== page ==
We stopped by the local mushroom growing plant and picked up four pounds of fresh Osyter Mushrooms. They were picked fresh while we waited behind the red line.. stunning mushrooms. While some will be eaten fresh cooked, most of them are being sliced and dried for future use.
“Oyster mushrooms contain ergothioneine, a unique antioxidant exclusively produced by fungi, according to a 2010 study led by Penn State food scientist Joy Dubost. The study found that oyster mushrooms have significant antioxidant properties that protect cells in the body. A 3 oz. serving of oyster mushrooms contains 13 milligrams of ergothioneine, and cooking the mushrooms does not reduce this level.
According to a study published in “Food Chemistry,” oyster mushrooms contain significant levels of zinc, iron, potassium, calcium, phosphorus, vitamin C, folic acid, niacin, and vitamins B-1 and B-2. The study concluded that consuming oyster mushrooms as part of a healthy diet contributes to recommended nutritional requirements.” Qouted from Living Strong
These ones are being sliced lengthwise as much as possible, they will be dried out and then used in a few ways.
- One or two of the dried long pieces will be added to each pint jar of soups to add natural mushroom flavour to it as it cooks.
- A few of them together will be steeped into a tea that will be drank as a mushroom tea just for their health issues. We have always eaten a lot of mushrooms in our diet but the cost of them fresh in the regular store has gotten higher and higher and with the droughts we are in, my local mushroom hunting for the kinds that we eat, the pickings are slim this year.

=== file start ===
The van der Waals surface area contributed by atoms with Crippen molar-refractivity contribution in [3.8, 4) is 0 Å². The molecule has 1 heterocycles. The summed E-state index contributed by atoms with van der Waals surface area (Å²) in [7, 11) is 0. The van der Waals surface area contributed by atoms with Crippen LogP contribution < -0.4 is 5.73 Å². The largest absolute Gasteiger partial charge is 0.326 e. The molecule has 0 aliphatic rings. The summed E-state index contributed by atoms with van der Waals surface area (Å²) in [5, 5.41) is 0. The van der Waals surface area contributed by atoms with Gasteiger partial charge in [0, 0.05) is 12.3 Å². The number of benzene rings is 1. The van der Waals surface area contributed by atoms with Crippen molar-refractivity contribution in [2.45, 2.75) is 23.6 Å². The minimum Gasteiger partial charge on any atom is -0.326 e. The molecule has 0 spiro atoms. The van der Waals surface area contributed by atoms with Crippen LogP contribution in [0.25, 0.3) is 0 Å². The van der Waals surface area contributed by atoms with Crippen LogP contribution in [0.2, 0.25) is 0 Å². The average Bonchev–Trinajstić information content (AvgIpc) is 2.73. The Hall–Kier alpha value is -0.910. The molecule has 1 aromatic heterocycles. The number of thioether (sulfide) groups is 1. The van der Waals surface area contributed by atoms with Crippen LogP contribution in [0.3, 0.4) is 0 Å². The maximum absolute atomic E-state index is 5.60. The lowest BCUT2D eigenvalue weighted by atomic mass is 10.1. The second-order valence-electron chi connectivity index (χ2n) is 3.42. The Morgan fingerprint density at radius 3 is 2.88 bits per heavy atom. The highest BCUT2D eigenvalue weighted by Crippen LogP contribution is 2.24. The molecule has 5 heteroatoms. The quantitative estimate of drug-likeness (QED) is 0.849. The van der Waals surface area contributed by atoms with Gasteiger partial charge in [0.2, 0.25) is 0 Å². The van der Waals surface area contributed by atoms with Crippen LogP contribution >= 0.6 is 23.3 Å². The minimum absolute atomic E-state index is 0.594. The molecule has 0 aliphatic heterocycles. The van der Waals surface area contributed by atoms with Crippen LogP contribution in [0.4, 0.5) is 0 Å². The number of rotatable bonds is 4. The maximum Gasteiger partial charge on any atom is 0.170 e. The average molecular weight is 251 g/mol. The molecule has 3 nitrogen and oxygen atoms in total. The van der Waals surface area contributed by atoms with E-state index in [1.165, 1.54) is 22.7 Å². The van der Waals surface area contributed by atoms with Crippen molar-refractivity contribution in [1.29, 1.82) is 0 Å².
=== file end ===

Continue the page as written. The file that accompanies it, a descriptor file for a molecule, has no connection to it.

- This type can be soaked and used as firmer texture in soups, stews or mushroom fried rice style dishes.
Do you grow your own mushroom logs? Do you wild forage for mushrooms on your farm or local woods? Are you finding weather currently having a impact on your finds? Are you changing or modifying things in your meal planning based on the rising costs in the stores or in regards to what the extreme weather patterns have done to your “normal” growing season?
While there is still time to a point that some of my fall mushrooms might fill the larder with dried kinds of winter, I think its much more likely that I will need to use the local mushroom farm to make it happen.
Possibly we’re going to start our own mushroom house next year – I hope 🙂
I usually buy and processed mushrooms in my pressure canner – oh boy do they ever taste good – haven’t bought canned mushrooms from a store in years.
O yes, they can up so nicely, but I do love having fresh ones in the house for meal making. Dried are so good as well. Good luck on your mushroom house, keep us posted on how it goes
Such a good reminder of the greatness of mushrooms. I keep forgetting to add them to our diet.
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